Happy robot fighting.
It's funny because I use to teach a course on gnosticism at university. I never became a specialist in this field of research but I ended up to be rather familiar with the topic. I did go through all their literature and a quite a few modern secondary scholarly literature related to this topic. At the end of the day I came up with my own theory on gnosticism and Roman antiquity mindset (which would include Christianity also). The early Roman Empire (and even the previous Greek Empire period) was not so dissimilar to ours. A big cosmopolitan structure to some extent with many dislocated persons living in (relatively) big cities.
There was a deep unhappiness shared among urban elites (and within the general population too to a certain extent) that pushed them to cultish groups that were either philosophical (such as neoplatonists) either religious (mysteries) either a bit of both (Christianity etc). Gnostics were radical Christians (formerly radical Jews) with a depressing dualist worldview that they had borrowed from Platonism. The body and physical beings were bad, only the spirit (trapped into matter unfortunately) was good.
The only way for humanity was to give up this life, avoid reproduction at all cost and escaping to a better more spiritual realm.
To me these are all symptoms of a society filled with self-hatred and depression. Not unlike ours again.
Just tried to summarize hours and hours of lecture into a paragraph! Funny me! :-D
I should have probably listened to the end before I tapped out my first comment. I could edit the comment but I'll just type another one. I'm with Tessa around the 1 hour point (the 'fall'). I love this world and its people to the core of my being, as it appears Tessa does. I don't know where that love springs from, nor can I put words or definitions to it. I somehow understand the truth of that love and somehow know that such truth is shrouded in deep mystery. I have found that it is in being able to say "I don't know" that I "know"... paradoxically. Things are so incredibly complex. Everyone tries to simplify them... the quest for a unified field theory being part of the current scientific paradigm... but complexity will be present on many levels if such a mathematical construct is ever achieved.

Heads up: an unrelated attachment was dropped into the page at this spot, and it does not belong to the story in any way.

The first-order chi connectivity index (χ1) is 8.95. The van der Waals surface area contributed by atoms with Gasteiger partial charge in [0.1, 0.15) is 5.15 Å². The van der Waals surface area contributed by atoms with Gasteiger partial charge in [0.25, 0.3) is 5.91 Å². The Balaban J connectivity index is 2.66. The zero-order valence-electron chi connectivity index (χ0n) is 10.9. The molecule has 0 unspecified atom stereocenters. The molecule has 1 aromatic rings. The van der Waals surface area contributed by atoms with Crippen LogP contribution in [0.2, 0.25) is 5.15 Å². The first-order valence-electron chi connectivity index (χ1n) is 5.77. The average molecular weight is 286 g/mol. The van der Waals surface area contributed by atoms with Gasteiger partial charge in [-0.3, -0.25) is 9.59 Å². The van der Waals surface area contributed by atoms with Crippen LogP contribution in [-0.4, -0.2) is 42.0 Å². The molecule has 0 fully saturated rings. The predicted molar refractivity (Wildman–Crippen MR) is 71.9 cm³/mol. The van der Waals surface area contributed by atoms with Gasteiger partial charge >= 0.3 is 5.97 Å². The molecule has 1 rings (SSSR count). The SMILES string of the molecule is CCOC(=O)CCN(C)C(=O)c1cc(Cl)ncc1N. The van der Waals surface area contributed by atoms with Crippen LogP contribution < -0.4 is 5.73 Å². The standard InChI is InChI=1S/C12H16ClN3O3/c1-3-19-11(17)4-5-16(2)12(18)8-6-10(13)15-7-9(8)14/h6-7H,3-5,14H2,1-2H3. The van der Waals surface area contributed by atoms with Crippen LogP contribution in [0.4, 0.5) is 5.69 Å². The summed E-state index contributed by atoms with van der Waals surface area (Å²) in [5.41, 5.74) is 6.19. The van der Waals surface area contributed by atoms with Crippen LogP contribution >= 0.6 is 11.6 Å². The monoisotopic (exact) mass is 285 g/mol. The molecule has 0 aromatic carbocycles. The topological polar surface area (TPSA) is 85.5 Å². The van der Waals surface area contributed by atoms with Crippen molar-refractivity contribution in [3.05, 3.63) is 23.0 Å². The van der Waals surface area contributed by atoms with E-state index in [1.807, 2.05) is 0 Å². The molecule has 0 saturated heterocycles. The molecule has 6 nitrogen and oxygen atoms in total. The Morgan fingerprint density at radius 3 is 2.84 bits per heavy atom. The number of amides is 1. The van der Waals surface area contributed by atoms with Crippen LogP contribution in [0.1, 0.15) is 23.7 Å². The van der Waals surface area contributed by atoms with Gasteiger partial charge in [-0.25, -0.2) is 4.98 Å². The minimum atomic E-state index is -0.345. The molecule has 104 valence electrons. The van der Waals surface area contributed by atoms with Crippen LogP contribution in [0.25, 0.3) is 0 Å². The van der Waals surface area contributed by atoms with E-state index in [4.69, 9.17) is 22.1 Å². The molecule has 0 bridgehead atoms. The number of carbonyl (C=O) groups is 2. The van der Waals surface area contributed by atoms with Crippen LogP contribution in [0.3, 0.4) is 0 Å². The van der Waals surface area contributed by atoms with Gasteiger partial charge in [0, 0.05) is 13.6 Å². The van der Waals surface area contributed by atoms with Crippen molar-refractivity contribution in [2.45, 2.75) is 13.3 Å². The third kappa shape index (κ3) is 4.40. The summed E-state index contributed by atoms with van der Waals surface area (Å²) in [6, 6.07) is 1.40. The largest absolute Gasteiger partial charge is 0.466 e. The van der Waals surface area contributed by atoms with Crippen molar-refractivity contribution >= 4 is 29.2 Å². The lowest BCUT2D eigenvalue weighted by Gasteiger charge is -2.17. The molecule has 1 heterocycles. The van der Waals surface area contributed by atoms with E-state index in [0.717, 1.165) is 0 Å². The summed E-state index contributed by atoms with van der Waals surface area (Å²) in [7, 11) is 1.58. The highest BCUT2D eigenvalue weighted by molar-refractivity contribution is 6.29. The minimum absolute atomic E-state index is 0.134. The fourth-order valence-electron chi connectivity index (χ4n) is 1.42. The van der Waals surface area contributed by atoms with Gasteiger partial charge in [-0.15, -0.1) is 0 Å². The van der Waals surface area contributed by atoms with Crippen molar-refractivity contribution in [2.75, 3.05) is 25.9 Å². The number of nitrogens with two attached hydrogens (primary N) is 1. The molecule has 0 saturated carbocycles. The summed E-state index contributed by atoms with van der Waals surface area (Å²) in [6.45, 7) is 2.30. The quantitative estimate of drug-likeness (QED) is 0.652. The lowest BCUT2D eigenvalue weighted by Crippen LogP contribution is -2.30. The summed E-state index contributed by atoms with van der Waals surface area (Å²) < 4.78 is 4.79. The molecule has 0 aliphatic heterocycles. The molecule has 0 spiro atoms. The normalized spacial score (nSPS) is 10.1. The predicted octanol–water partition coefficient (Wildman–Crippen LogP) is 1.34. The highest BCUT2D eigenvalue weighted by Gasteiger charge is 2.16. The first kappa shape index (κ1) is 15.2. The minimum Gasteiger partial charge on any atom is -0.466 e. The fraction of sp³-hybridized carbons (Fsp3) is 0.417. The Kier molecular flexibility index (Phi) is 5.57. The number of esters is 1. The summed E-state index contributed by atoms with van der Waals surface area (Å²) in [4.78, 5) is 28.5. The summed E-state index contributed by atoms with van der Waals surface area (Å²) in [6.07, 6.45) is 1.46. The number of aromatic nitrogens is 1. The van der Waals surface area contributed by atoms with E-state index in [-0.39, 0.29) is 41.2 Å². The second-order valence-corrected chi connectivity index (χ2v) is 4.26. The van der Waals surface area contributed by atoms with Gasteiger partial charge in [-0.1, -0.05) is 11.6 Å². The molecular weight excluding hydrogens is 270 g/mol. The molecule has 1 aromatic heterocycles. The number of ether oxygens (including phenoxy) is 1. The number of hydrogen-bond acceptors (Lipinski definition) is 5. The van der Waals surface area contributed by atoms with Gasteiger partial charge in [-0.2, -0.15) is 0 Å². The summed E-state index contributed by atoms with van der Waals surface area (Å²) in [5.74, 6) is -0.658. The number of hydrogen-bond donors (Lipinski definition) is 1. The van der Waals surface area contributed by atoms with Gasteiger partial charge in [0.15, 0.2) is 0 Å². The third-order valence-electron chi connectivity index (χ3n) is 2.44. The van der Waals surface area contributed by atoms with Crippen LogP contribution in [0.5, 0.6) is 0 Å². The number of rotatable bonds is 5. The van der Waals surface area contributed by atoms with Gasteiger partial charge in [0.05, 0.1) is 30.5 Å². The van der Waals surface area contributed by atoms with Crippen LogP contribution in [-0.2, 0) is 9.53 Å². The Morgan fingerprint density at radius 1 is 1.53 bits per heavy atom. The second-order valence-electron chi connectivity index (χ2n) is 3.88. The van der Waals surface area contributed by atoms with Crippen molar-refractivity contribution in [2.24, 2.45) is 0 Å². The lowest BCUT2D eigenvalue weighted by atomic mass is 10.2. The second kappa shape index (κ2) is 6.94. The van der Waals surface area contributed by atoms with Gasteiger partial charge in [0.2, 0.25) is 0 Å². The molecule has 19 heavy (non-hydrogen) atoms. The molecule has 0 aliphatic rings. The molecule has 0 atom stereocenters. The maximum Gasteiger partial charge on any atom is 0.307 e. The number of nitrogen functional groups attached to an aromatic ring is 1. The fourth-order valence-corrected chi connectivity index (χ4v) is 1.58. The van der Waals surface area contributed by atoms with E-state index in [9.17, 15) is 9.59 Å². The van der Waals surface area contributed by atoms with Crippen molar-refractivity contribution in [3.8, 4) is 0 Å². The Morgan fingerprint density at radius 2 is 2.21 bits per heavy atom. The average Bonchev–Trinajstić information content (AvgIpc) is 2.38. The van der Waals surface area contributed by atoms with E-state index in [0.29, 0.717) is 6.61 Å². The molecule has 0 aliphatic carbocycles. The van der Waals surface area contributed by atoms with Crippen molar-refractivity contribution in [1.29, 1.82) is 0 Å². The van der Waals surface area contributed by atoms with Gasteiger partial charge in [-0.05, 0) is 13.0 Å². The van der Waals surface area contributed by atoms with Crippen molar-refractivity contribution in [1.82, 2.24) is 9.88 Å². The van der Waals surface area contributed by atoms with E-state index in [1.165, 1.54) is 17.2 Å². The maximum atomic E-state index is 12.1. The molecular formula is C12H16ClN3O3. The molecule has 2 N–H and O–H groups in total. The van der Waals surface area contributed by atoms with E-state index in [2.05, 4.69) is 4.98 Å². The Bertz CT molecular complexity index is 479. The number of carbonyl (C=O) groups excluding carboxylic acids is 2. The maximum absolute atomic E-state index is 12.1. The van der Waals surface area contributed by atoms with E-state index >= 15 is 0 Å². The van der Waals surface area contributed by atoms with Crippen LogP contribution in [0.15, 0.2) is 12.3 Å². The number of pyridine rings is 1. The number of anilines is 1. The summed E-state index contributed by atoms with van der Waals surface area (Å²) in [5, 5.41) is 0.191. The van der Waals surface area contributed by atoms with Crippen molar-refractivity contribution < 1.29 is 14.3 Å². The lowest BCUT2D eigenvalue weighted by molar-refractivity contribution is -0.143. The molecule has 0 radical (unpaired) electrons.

I'll finish with this: 1. If paradox isn't somewhere in the picture, you could be off the mark. 2. After all your efforts, over however many years or decades, give yourself the liberating freedom of sitting back intermittently and saying "I don't know"... really let go of the relentless, desperate effort of trying to understand.... and see what happens. Trust me... you will never stop trying, which is also necessary, but if you exert effort and then release into what is almost an innocence of not knowing... or a relinquishing of your white knuckled grasping at all the information you can find, you might derive some benefit. And next time you look at a flower or a sunset or whatever and just let it exist within the mystery of not knowing... well, without wanting to sound full of euphemistic, new-age bullshit, I'll put it like this: it might be quite good.
The system wishes for no competition...expressly because it puts them in a bad light more often than not.
Rather than learn from others...their standard chosen course is domination.